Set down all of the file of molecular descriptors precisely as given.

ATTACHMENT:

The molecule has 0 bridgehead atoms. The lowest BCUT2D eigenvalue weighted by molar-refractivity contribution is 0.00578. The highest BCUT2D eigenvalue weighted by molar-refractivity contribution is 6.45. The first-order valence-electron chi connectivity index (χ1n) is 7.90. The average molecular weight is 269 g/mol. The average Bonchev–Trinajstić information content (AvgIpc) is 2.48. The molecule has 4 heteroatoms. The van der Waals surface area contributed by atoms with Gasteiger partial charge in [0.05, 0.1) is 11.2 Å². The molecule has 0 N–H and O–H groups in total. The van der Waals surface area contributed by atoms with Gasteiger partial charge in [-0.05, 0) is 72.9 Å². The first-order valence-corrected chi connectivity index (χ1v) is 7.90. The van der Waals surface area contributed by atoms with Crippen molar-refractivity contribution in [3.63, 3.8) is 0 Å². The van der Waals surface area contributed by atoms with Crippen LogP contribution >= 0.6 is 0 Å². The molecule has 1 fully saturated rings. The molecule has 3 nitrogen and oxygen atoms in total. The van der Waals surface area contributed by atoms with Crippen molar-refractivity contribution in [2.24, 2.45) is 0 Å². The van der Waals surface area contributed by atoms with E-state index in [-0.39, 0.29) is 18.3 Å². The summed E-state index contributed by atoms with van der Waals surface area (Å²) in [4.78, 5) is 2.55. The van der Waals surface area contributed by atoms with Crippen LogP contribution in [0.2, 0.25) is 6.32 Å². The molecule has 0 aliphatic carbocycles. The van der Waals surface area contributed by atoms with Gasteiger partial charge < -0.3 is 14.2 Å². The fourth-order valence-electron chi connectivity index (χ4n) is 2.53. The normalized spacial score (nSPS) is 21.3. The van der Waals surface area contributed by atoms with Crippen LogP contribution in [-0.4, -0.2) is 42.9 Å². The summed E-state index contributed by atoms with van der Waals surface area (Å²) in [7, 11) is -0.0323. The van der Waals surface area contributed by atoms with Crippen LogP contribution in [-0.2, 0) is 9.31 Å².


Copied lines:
The molecule has 0 bridgehead atoms. The lowest BCUT2D eigenvalue weighted by molar-refractivity contribution is 0.00578. The highest BCUT2D eigenvalue weighted by molar-refractivity contribution is 6.45. The first-order valence-electron chi connectivity index (χ1n) is 7.90. The average molecular weight is 269 g/mol. The average Bonchev–Trinajstić information content (AvgIpc) is 2.48. The molecule has 4 heteroatoms. The van der Waals surface area contributed by atoms with Gasteiger partial charge in [0.05, 0.1) is 11.2 Å². The molecule has 0 N–H and O–H groups in total. The van der Waals surface area contributed by atoms with Gasteiger partial charge in [-0.05, 0) is 72.9 Å². The first-order valence-corrected chi connectivity index (χ1v) is 7.90. The van der Waals surface area contributed by atoms with Crippen molar-refractivity contribution in [3.63, 3.8) is 0 Å². The van der Waals surface area contributed by atoms with Crippen LogP contribution >= 0.6 is 0 Å². The molecule has 1 fully saturated rings. The molecule has 3 nitrogen and oxygen atoms in total. The van der Waals surface area contributed by atoms with Crippen molar-refractivity contribution in [2.24, 2.45) is 0 Å². The van der Waals surface area contributed by atoms with E-state index in [-0.39, 0.29) is 18.3 Å². The summed E-state index contributed by atoms with van der Waals surface area (Å²) in [4.78, 5) is 2.55. The van der Waals surface area contributed by atoms with Crippen LogP contribution in [0.2, 0.25) is 6.32 Å². The molecule has 0 aliphatic carbocycles. The van der Waals surface area contributed by atoms with Gasteiger partial charge < -0.3 is 14.2 Å². The fourth-order valence-electron chi connectivity index (χ4n) is 2.53. The normalized spacial score (nSPS) is 21.3. The van der Waals surface area contributed by atoms with Crippen LogP contribution in [-0.4, -0.2) is 42.9 Å². The summed E-state index contributed by atoms with van der Waals surface area (Å²) in [7, 11) is -0.0323. The van der Waals surface area contributed by atoms with Crippen LogP contribution in [-0.2, 0) is 9.31 Å².